Cuckoo's Nest turns 40
Old Saybrook — The name either was homage to a popular 1976 Jack Nicholson movie or a comment on the original owner's sanity for being an Irishman opening a Mexican restaurant in New England, but no matter what the true story is, Cuckoo's Nest has withstood the test of time.
Forty years, to be exact.
Jim Fitzpatrick, the original owner, sold the business in 2013 to two of his key personnel: Heather Emanuelson, previously a manager, and Edmilson "Eddie" Souza, the executive chef. But other than that, little has changed over time except for the prices and expanded menu.
"It works the way it was," said Emanuelson, who started as a waitress 18 years ago. "We didn't want it to be a completely new business."
"We have a family, neighborhood type of place ... We see the same families over and over," added Pete McNeil, a former partner in the business with Fitzpatrick who was lured back after the new owners sought out his help as one of the kitchen's head chefs as well as general manager.
There's something alluring about the festively decorated Cuckoo's Nest, which opened in a 200-year-old barn the same year as the classic film "One Flew Over the Cuckoo's Nest" hit the movie screens. McNeil started as a 15-year-old dishwasher; Emanuelson started in 1998 and never left, and Souza found his first American job as a dishwasher at the restaurant after emigrating from Brazil in 1993.
The trio suggested the reason for their longevity is tied to the 6,00-square-foot restaurant's own long run: Everyone, including the staff, is treated like family.
"Our staff is amazing," Emanuelson said. "They really care about this restaurant."
And that is a bow to the atmosphere Fitzpatrick originally created, they said. But McNeil also credits the new owners.
"They brought new enthusiasm that the restaurant hasn't seen in a long time," he said. "It's infectious."
The atmosphere includes the same eclectic assortment of decorations on the barn walls — everything from tractor seats and road signs to New York Fire Department ladders and a skeleton from Mexico. A container at the front of the store contains avocado pits that patrons are invited to take to start trees in their own yards.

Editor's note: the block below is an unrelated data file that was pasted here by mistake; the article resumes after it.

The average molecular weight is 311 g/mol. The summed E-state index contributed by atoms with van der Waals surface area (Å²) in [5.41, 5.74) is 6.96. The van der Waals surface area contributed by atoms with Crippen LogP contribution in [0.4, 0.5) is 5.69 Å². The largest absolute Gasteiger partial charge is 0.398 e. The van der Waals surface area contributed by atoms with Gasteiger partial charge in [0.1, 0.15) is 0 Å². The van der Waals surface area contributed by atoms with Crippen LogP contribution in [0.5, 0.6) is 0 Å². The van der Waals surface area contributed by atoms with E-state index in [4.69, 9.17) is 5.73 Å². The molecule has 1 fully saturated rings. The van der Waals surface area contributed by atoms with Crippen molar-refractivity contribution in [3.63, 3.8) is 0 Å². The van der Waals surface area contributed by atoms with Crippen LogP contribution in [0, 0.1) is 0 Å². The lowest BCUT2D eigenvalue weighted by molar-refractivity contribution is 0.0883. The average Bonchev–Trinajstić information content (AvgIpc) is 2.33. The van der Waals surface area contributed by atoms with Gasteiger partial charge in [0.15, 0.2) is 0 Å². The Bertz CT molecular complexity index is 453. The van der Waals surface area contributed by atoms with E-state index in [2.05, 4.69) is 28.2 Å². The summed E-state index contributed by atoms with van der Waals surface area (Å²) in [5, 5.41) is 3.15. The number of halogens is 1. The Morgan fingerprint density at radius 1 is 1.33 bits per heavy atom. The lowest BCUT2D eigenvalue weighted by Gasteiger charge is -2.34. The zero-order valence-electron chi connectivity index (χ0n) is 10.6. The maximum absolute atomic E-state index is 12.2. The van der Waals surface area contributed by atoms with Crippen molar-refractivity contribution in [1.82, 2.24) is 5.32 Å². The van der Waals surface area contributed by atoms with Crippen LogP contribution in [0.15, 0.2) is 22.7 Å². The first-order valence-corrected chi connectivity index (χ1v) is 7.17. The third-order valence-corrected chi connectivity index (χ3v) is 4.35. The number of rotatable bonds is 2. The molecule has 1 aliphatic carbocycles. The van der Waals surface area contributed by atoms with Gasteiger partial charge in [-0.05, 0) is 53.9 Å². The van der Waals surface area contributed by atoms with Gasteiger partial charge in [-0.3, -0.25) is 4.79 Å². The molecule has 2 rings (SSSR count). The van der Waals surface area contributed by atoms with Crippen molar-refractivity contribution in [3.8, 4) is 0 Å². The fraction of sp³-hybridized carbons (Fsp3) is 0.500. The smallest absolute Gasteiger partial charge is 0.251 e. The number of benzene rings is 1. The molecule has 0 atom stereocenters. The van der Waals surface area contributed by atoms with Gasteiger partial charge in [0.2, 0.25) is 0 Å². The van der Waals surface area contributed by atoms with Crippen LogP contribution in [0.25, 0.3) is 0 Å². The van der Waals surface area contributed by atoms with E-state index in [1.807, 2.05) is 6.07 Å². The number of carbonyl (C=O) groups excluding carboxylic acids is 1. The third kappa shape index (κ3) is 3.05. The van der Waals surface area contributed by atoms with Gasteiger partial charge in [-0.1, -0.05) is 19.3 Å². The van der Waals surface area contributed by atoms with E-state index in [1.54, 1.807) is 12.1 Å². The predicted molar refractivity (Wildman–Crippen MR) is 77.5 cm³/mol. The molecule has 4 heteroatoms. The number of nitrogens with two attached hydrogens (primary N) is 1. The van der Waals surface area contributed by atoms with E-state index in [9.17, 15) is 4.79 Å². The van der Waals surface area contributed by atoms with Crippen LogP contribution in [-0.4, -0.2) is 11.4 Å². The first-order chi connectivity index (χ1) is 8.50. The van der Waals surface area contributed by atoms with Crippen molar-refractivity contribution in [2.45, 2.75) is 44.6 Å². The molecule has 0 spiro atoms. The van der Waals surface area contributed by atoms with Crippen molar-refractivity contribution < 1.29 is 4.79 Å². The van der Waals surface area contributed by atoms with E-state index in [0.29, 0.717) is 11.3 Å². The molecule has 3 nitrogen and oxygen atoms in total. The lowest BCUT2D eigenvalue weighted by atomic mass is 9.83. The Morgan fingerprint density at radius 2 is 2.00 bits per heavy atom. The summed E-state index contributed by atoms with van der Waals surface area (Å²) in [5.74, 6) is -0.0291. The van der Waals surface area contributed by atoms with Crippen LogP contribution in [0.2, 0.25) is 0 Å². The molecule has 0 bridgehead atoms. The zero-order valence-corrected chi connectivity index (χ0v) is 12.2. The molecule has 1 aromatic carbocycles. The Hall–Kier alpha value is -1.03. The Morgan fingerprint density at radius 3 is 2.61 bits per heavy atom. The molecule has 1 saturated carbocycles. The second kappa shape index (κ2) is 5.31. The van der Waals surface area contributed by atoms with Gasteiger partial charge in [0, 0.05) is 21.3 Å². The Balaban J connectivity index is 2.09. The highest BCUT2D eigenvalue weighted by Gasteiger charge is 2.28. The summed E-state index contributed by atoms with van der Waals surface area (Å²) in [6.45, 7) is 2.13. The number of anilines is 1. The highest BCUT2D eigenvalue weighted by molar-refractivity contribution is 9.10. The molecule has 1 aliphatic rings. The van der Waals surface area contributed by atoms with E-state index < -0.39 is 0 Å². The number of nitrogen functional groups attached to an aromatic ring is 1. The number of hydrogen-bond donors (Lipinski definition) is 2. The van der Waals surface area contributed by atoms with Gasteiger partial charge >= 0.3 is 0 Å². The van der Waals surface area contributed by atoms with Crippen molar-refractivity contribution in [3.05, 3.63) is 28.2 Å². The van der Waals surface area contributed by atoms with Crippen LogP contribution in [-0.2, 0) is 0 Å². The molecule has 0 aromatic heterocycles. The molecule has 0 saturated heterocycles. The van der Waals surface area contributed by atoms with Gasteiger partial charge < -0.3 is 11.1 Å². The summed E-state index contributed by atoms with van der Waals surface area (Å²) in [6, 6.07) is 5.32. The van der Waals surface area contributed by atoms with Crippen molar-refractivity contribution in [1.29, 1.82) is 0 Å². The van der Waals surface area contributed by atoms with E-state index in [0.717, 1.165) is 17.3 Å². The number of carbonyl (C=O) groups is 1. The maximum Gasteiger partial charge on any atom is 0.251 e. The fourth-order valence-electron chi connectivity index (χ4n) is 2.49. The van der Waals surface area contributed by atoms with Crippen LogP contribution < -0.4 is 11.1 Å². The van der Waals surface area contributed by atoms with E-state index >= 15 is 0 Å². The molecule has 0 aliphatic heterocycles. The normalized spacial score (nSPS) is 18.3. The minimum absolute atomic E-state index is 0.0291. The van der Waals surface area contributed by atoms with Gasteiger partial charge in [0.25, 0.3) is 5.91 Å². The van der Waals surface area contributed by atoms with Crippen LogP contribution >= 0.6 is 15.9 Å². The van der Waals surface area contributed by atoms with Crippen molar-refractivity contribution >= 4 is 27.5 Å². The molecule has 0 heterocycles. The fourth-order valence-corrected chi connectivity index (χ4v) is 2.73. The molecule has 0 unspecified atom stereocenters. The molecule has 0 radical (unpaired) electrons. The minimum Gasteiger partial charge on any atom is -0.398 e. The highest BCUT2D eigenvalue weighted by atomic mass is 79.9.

As for the food, the new owners say they strive for a mix of authentic Mexican dishes and Americanized favorites. Enchiladas are No. 1 in overall popularity, but fajitas sell well, too, Emanuelson said.
"We use fresh and local ingredients," she said.
The restaurant employs about 45 people in the summer, but maintains a staff in the upper 30s year-round as well, said Emanuelson. Two new Mexican restaurants in town, Tequila and Mr. Jalapeno, have opened in the past couple of years, she added, but overall has made little dent in the Cuckoo's Nest business.
"We have a good following here," said Souza.
One new addition that just opened is an outside bar with a courtyard ambiance that has added a little more capacity to the 250-seat restaurant.
The Cuckoo's Nest doesn't officially celebrate its 40th anniversary until Aug. 9, when it will offer its first 40 lunch and dinner guests a chance to eat off the 1976 menu at four-decade-old prices. To give an idea, nachos back then went for $1.60 compared with $8.99 today, and a taco that once cost $1.35 is currently $5.95.
On that day, 40 percent of the sales will go to Old Saybrook Youth & Family Services.
Other specials are planned starting Aug. 1 to thank patrons for their continued loyalty.
"We try to have something for everybody," said Emanuelson.
What: Cuckoo's Nest Mexican Restaurant
Where: 1712 Boston Post Road, Old Saybrook
Owners: Eddie Souza and Heather Amanuelson
Years in business: 40
Hours: 11:30 a.m.-10 p.m. Mon.-Thurs.; 11:30 a.m.-11 p.m. Fri.-Sat.; 8:30 a.m.-9:30 p.m. Sun.
Information: 860-399-9060; cuckoosnest.biz